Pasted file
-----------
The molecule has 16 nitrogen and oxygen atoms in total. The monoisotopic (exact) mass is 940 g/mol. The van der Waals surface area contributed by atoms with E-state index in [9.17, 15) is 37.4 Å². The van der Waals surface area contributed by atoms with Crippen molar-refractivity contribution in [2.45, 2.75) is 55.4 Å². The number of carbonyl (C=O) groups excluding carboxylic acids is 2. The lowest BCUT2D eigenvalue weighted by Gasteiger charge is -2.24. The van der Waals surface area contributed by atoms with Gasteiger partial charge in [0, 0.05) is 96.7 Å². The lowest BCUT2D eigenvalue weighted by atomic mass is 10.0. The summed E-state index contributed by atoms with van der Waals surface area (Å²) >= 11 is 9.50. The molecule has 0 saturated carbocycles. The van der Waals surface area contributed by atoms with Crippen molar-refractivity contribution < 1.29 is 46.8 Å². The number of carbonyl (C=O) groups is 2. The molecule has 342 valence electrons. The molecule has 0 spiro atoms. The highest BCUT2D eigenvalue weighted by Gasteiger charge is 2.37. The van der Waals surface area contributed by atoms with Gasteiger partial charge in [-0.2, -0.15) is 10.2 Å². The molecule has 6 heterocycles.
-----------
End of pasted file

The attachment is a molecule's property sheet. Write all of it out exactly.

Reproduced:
The molecule has 16 nitrogen and oxygen atoms in total. The monoisotopic (exact) mass is 940 g/mol. The van der Waals surface area contributed by atoms with E-state index in [9.17, 15) is 37.4 Å². The van der Waals surface area contributed by atoms with Crippen molar-refractivity contribution in [2.45, 2.75) is 55.4 Å². The number of carbonyl (C=O) groups excluding carboxylic acids is 2. The lowest BCUT2D eigenvalue weighted by Gasteiger charge is -2.24. The van der Waals surface area contributed by atoms with Gasteiger partial charge in [0, 0.05) is 96.7 Å². The lowest BCUT2D eigenvalue weighted by atomic mass is 10.0. The summed E-state index contributed by atoms with van der Waals surface area (Å²) >= 11 is 9.50. The molecule has 0 saturated carbocycles. The van der Waals surface area contributed by atoms with Crippen molar-refractivity contribution < 1.29 is 46.8 Å². The number of carbonyl (C=O) groups is 2. The molecule has 342 valence electrons. The molecule has 0 spiro atoms. The highest BCUT2D eigenvalue weighted by Gasteiger charge is 2.37. The van der Waals surface area contributed by atoms with Gasteiger partial charge in [-0.2, -0.15) is 10.2 Å². The molecule has 6 heterocycles.